Traveling by car to a client’s office was inefficient. While a lot could be said regarding “face time” with a client, travel time to and from a client’s office made this process time consuming. Then, backing up client data and restoring it on your office computer was the next best thing. Although this seemed to be a great solution, there were still drawbacks. The first problem was getting the data to your office. If the data file was too big to e-mail (not recommended because e-mail is not secure), we would still have to go to the client’s office and put the data on a jump drive.
Intuit’s® Portable Company helped solve data size issues, but even if we had electronic vaults to upload the data, you would still have to get the corrections back to the client. That meant that you were working after hours while the client was not working on the file. You then had to send them a backup to restore.
Remote access or logging into a client computer is yet another way of changing a client’s data file. However, there is a problem; unless the client has a dedicated computer for you to log in to, you will still have to work after hours to make changes.
Inuit’s solution offering immediacy and security to this age-old problem is QuickBooks’® Accountant’s Copy in which you use a version of your client’s company file to make changes – all while your client continues to work. While there are some limitations, Accountant’s Copy is the most efficient and timesaving way to update a client’s file.
To send an Accountant’s Copy, the client simply chooses “Send to Accountant” on the File menu, along with a dividing date. The dividing date is crucial in determining what you can change and what your client can change. After you enter a password (which your client will provide), the file is sent to you through the cloud via Intuit’s secure server. You will receive an e-mail instructing you to download the Accountants Copy or .QBX file, and convert it to a .QBA file.
I recommend downloading the file the day you receive the e-mail because there is an expiration date on access to the file. After converting the file to a .QBA, it’s time to start working. When you are finished with your adjustments, you simply send the changes to the client. This will send them, via the cloud, the file with changes (.QBY). As a bonus for using this method, you will even receive an e-mail letting you know that the changes were successfully imported. You can also do this process via vault or jump drive, but I recommend using the cloud because it is more efficient.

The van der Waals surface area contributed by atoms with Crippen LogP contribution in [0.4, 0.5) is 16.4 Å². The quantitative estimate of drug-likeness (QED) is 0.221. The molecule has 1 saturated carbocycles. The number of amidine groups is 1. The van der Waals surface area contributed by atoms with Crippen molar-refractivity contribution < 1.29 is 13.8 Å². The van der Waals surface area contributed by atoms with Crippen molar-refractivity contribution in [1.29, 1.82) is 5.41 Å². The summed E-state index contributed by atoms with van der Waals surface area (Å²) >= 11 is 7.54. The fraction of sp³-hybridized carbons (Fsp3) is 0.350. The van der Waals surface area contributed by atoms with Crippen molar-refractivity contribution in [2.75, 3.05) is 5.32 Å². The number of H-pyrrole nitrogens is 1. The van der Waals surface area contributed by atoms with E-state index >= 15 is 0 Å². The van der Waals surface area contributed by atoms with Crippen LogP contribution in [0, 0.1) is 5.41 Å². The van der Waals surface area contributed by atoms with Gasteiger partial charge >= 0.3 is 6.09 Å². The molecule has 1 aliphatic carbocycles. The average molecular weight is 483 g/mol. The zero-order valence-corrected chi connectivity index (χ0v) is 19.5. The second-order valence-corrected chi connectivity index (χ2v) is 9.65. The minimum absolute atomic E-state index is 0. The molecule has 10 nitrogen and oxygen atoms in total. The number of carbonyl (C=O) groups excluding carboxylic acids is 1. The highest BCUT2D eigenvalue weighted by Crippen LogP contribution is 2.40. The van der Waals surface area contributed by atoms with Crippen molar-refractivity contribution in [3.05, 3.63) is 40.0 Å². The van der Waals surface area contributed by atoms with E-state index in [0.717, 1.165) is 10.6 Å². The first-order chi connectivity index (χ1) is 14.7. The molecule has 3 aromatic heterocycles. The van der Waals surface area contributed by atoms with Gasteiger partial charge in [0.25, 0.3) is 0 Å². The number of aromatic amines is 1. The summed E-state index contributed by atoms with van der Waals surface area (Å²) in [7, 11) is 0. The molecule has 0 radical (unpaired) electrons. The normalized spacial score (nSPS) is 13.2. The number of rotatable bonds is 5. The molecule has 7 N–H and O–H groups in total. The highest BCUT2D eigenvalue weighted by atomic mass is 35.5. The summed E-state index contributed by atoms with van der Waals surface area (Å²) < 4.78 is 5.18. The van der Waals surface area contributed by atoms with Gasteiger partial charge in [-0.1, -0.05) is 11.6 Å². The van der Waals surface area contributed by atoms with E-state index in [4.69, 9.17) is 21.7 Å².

While Accountant’s Copy is a great time saving tool, there are some limitations. The first and main limitation is the dividing date. You will not be able to enter transactions that will go back to the client on or after the dividing date. As a result, carefully plan the dividing date you ask your client to enter. A good rule of thumb would be to select a dividing date a couple of weeks after the last day of the month, quarter or year you will be adjusting.
In addition, you will not be able to adjust payroll liabilities or add liability payments. If you must make payroll adjustments, you will have to convert the Accountant’s Copy to a company file. Before doing this, make sure you coordinate with your client which one of you has the primary file. Hopefully, adjusting payroll will be available in the next evolution of this tool. You may also want to train your client on this process. I have had clients cancel Accountant’s Copy by selecting “remove restrictions” or when they restore a backup. This led me back to updating their file manually.
Although there are some limitations, QuickBooks’ Accountant’s Copy is one of the most efficient tools to adjust your client’s books. For more information, visit our QuickBooks Accountant 2011 page.
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